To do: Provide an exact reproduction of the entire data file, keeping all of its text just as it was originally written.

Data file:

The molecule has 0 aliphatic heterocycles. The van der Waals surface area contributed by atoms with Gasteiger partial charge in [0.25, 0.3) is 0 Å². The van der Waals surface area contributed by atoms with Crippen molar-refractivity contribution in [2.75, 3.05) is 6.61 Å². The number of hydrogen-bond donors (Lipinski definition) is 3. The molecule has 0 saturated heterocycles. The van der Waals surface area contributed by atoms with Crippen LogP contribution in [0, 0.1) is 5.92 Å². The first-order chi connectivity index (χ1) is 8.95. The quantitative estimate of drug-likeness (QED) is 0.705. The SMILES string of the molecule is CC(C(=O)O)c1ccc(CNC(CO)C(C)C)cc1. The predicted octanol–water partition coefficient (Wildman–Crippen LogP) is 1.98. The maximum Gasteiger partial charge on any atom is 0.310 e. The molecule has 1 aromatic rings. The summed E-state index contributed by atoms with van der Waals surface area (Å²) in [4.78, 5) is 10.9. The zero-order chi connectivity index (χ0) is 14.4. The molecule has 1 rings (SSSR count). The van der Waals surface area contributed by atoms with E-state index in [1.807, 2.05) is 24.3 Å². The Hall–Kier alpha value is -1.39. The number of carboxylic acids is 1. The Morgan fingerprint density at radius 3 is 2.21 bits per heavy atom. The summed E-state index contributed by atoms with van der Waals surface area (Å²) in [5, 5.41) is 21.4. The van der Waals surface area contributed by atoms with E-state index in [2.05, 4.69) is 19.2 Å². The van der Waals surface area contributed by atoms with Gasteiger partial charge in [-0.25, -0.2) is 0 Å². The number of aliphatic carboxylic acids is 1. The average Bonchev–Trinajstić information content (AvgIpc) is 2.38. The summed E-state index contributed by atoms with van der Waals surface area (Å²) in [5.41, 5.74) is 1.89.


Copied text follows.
The molecule has 0 aliphatic heterocycles. The van der Waals surface area contributed by atoms with Gasteiger partial charge in [0.25, 0.3) is 0 Å². The van der Waals surface area contributed by atoms with Crippen molar-refractivity contribution in [2.75, 3.05) is 6.61 Å². The number of hydrogen-bond donors (Lipinski definition) is 3. The molecule has 0 saturated heterocycles. The van der Waals surface area contributed by atoms with Crippen LogP contribution in [0, 0.1) is 5.92 Å². The first-order chi connectivity index (χ1) is 8.95. The quantitative estimate of drug-likeness (QED) is 0.705. The SMILES string of the molecule is CC(C(=O)O)c1ccc(CNC(CO)C(C)C)cc1. The predicted octanol–water partition coefficient (Wildman–Crippen LogP) is 1.98. The maximum Gasteiger partial charge on any atom is 0.310 e. The molecule has 1 aromatic rings. The summed E-state index contributed by atoms with van der Waals surface area (Å²) in [4.78, 5) is 10.9. The zero-order chi connectivity index (χ0) is 14.4. The molecule has 1 rings (SSSR count). The van der Waals surface area contributed by atoms with E-state index in [1.807, 2.05) is 24.3 Å². The Hall–Kier alpha value is -1.39. The number of carboxylic acids is 1. The Morgan fingerprint density at radius 3 is 2.21 bits per heavy atom. The summed E-state index contributed by atoms with van der Waals surface area (Å²) in [5, 5.41) is 21.4. The van der Waals surface area contributed by atoms with E-state index in [2.05, 4.69) is 19.2 Å². The van der Waals surface area contributed by atoms with Gasteiger partial charge in [-0.25, -0.2) is 0 Å². The number of aliphatic carboxylic acids is 1. The average Bonchev–Trinajstić information content (AvgIpc) is 2.38. The summed E-state index contributed by atoms with van der Waals surface area (Å²) in [5.41, 5.74) is 1.89.